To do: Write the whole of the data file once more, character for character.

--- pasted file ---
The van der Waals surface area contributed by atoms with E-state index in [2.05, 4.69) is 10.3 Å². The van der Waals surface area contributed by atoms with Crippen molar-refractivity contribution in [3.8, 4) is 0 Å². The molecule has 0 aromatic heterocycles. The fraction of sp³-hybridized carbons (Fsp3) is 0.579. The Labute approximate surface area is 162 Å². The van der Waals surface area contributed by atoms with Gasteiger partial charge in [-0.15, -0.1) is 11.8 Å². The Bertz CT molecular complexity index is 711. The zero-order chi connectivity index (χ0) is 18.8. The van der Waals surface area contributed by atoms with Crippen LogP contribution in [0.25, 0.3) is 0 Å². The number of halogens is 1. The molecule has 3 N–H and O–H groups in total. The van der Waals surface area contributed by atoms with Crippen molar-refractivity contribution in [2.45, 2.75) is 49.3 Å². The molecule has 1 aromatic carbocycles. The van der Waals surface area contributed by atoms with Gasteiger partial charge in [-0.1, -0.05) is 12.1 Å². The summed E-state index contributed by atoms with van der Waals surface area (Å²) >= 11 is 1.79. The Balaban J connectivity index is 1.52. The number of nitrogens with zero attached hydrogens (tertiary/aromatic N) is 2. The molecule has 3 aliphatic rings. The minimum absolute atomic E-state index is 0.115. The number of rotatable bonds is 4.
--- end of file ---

The van der Waals surface area contributed by atoms with E-state index in [2.05, 4.69) is 10.3 Å². The van der Waals surface area contributed by atoms with Crippen molar-refractivity contribution in [3.8, 4) is 0 Å². The molecule has 0 aromatic heterocycles. The fraction of sp³-hybridized carbons (Fsp3) is 0.579. The Labute approximate surface area is 162 Å². The van der Waals surface area contributed by atoms with Gasteiger partial charge in [-0.15, -0.1) is 11.8 Å². The Bertz CT molecular complexity index is 711. The zero-order chi connectivity index (χ0) is 18.8. The van der Waals surface area contributed by atoms with Crippen LogP contribution in [0.25, 0.3) is 0 Å². The number of halogens is 1. The molecule has 3 N–H and O–H groups in total. The van der Waals surface area contributed by atoms with Crippen molar-refractivity contribution in [2.45, 2.75) is 49.3 Å². The molecule has 1 aromatic carbocycles. The van der Waals surface area contributed by atoms with Gasteiger partial charge in [-0.1, -0.05) is 12.1 Å². The summed E-state index contributed by atoms with van der Waals surface area (Å²) >= 11 is 1.79. The Balaban J connectivity index is 1.52. The number of nitrogens with zero attached hydrogens (tertiary/aromatic N) is 2. The molecule has 3 aliphatic rings. The minimum absolute atomic E-state index is 0.115. The number of rotatable bonds is 4.